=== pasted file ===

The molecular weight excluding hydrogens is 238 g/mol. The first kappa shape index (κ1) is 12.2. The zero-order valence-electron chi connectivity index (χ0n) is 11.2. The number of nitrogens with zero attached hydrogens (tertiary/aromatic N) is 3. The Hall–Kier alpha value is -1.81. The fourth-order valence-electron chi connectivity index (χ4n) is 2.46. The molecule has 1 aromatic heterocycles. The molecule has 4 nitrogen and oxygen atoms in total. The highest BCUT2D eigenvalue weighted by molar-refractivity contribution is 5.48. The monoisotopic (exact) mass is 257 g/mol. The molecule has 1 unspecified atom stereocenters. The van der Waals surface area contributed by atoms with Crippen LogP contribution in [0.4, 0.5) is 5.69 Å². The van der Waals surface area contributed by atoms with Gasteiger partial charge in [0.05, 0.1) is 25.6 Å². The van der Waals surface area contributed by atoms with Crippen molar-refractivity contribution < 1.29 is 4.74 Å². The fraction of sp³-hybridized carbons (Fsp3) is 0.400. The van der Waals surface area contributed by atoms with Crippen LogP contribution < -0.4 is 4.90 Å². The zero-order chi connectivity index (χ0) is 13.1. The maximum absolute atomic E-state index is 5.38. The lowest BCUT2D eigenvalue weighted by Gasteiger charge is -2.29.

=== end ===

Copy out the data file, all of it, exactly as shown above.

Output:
The molecular weight excluding hydrogens is 238 g/mol. The first kappa shape index (κ1) is 12.2. The zero-order valence-electron chi connectivity index (χ0n) is 11.2. The number of nitrogens with zero attached hydrogens (tertiary/aromatic N) is 3. The Hall–Kier alpha value is -1.81. The fourth-order valence-electron chi connectivity index (χ4n) is 2.46. The molecule has 1 aromatic heterocycles. The molecule has 4 nitrogen and oxygen atoms in total. The highest BCUT2D eigenvalue weighted by molar-refractivity contribution is 5.48. The monoisotopic (exact) mass is 257 g/mol. The molecule has 1 unspecified atom stereocenters. The van der Waals surface area contributed by atoms with Crippen LogP contribution in [0.4, 0.5) is 5.69 Å². The van der Waals surface area contributed by atoms with Gasteiger partial charge in [0.05, 0.1) is 25.6 Å². The van der Waals surface area contributed by atoms with Crippen molar-refractivity contribution < 1.29 is 4.74 Å². The fraction of sp³-hybridized carbons (Fsp3) is 0.400. The van der Waals surface area contributed by atoms with Crippen LogP contribution < -0.4 is 4.90 Å². The zero-order chi connectivity index (χ0) is 13.1. The maximum absolute atomic E-state index is 5.38. The lowest BCUT2D eigenvalue weighted by Gasteiger charge is -2.29.